Ida Tarbell wrote “The History of the Standard Oil Company,” to show the corruption and other nefarious activities of the Standard Oil Company. This work, which was first published as a serial in McClure’s Magazine and later as a book, helped lead the breakup of the company into smaller organizations.
The following quote is a reflection from Ida on the book’s origin.
“As Steffens’ case shows there was always much fingering of a subject at McClure’s before one of the staff was told to go ahead. The original hint might come from Mr. McClure’s overflowing head and pocket, Mr. Phillips’ notebooks, as much a part of him as his glasses, the daily mail, the chance word of a caller. We all turned in our pickings. They must concern the life of the day, that which was interesting people. An idea, once launched, grew until fixed on somebody; and, once started, it continued to grow according to the response of readers. No response—no more chapters. A healthy response—as many chapters as the material justified.
It was by this process that my next long piece of work came into being: ‘The History of the Standard Oil Company.’
The deluge of monopolistic trusts which had followed the close of the Spanish-American War and the ‘return of prosperity’ was disturbing and confusing people. It was contrary to their philosophy, their belief that, given free opportunity, free competition, there would always be brains and energy enough to prevent even the ablest leader monopolizing an industry. What was interfering with the free play of the forces in which they trusted? They had been depending on the Federal Antitrust Law passed ten years before. Was it quite useless? It looked that way.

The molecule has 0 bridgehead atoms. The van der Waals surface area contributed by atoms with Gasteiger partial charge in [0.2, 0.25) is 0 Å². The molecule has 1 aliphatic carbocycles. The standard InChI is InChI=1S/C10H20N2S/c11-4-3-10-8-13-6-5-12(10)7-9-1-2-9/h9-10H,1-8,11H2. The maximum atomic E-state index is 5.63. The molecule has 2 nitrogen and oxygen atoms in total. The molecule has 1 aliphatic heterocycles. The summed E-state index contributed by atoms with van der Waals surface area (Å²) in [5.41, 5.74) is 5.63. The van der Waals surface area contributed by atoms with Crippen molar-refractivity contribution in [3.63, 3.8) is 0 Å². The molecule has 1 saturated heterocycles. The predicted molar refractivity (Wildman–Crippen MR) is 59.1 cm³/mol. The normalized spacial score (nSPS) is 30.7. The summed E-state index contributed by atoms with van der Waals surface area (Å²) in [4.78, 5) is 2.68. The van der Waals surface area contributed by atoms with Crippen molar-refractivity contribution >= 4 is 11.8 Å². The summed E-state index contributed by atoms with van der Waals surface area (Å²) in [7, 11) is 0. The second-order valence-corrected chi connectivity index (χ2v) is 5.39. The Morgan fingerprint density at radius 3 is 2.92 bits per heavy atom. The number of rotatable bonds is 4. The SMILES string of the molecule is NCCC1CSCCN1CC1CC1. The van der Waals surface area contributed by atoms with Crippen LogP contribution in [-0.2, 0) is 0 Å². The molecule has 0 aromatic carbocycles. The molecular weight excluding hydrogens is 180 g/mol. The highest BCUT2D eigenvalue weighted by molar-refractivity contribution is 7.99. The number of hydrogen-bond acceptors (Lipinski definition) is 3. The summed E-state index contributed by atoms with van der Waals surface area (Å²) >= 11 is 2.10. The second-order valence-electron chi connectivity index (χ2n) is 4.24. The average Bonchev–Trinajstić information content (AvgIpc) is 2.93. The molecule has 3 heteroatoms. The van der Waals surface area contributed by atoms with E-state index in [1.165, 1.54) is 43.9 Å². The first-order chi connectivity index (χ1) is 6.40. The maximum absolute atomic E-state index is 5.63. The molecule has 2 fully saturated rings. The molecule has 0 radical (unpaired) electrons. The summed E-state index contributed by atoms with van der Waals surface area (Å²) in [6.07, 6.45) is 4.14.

There was much talk in the office about it, and there came to the top finally the idea of using the story of a typical trust to illustrate how and why the clan grew. How about the greatest of them all—the Standard Oil Company?
I suppose I must have talked rather freely about my own recollections and impressions of its development. It had been a strong thread weaving itself into the pattern of my life from childhood on.
I had come into the world just before the discovery of oil, the land on which I was born not being over thirty miles away from that first well. The discovery had shaped my father’s life, rescuing him as it did thousands of others from the long depression which had devastated the eighteen-fifties. I had grown up with oil derricks, oil tanks, pipe lines, refineries, oil exchanges. I remembered what had happened in the Oil Region in 1872 when the railroads and an outside group of refiners attempted to seize what many men had created. It was my first experience in revolution. On the instant the word became holy to me. It was your privilege and duty to fight injustice. I was much elated when, not so long afterwards, I fell on Rousseau’s ‘Social Contract’ and read his defense of the right to revolt.
I had been only dimly conscious of what had happened in the decade following—the decade in which the Standard Oil Company had completed its monopoly. It was the effect on the people about me that stirred me, the hate and suspicion and fear that engulfed the community. I had been so deeply stirred by this human tragedy, as I have told, that I had made a feeble and ineffectual attempt to catch it, fix it in a novel.”
“Ida Tarbell: Standard Oil Company book origin” sources:
https://lccn.loc.gov/39027284 – Tarbell, Ida M. (Ida Minerva), 1857-1944. All in the day’s work; an autobiography New York, The Macmillan company, 1939. p. cm. PS3539.A58 Z5 1939 / Project Gutenberg / Portrait of Ida Tarbell taken circa 1905 / Ida M. Tarbell. Photograph. Retrieved from the Library of Congress, <www.loc.gov/item/2004670771/>